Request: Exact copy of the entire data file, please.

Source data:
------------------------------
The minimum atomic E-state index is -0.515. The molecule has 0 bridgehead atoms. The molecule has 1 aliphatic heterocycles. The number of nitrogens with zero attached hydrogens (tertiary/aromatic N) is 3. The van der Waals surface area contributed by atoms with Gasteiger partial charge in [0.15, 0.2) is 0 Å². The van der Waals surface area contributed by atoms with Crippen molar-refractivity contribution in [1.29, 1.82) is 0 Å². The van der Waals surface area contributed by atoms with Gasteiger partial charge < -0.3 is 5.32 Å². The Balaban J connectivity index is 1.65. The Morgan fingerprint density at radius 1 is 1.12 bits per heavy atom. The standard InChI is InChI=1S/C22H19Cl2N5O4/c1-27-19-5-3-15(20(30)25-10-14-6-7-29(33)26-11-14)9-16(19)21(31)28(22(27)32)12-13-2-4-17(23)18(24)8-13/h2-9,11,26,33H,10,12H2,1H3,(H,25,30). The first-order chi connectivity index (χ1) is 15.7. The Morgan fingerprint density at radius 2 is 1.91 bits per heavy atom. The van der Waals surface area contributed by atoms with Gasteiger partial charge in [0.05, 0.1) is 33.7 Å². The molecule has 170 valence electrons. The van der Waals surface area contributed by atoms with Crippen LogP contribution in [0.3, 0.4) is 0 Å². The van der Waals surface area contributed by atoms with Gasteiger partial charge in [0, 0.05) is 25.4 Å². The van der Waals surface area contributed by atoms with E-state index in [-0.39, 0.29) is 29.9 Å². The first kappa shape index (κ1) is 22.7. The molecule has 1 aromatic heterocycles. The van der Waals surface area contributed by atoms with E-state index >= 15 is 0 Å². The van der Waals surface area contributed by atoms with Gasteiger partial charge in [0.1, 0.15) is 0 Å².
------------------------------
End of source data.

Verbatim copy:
The minimum atomic E-state index is -0.515. The molecule has 0 bridgehead atoms. The molecule has 1 aliphatic heterocycles. The number of nitrogens with zero attached hydrogens (tertiary/aromatic N) is 3. The van der Waals surface area contributed by atoms with Gasteiger partial charge in [0.15, 0.2) is 0 Å². The van der Waals surface area contributed by atoms with Crippen molar-refractivity contribution in [1.29, 1.82) is 0 Å². The van der Waals surface area contributed by atoms with Gasteiger partial charge < -0.3 is 5.32 Å². The Balaban J connectivity index is 1.65. The Morgan fingerprint density at radius 1 is 1.12 bits per heavy atom. The standard InChI is InChI=1S/C22H19Cl2N5O4/c1-27-19-5-3-15(20(30)25-10-14-6-7-29(33)26-11-14)9-16(19)21(31)28(22(27)32)12-13-2-4-17(23)18(24)8-13/h2-9,11,26,33H,10,12H2,1H3,(H,25,30). The first-order chi connectivity index (χ1) is 15.7. The Morgan fingerprint density at radius 2 is 1.91 bits per heavy atom. The van der Waals surface area contributed by atoms with Gasteiger partial charge in [0.05, 0.1) is 33.7 Å². The molecule has 170 valence electrons. The van der Waals surface area contributed by atoms with Crippen LogP contribution in [0.3, 0.4) is 0 Å². The van der Waals surface area contributed by atoms with Gasteiger partial charge in [0, 0.05) is 25.4 Å². The van der Waals surface area contributed by atoms with E-state index in [-0.39, 0.29) is 29.9 Å². The first kappa shape index (κ1) is 22.7. The molecule has 1 aromatic heterocycles. The van der Waals surface area contributed by atoms with E-state index >= 15 is 0 Å². The van der Waals surface area contributed by atoms with Gasteiger partial charge in [0.1, 0.15) is 0 Å².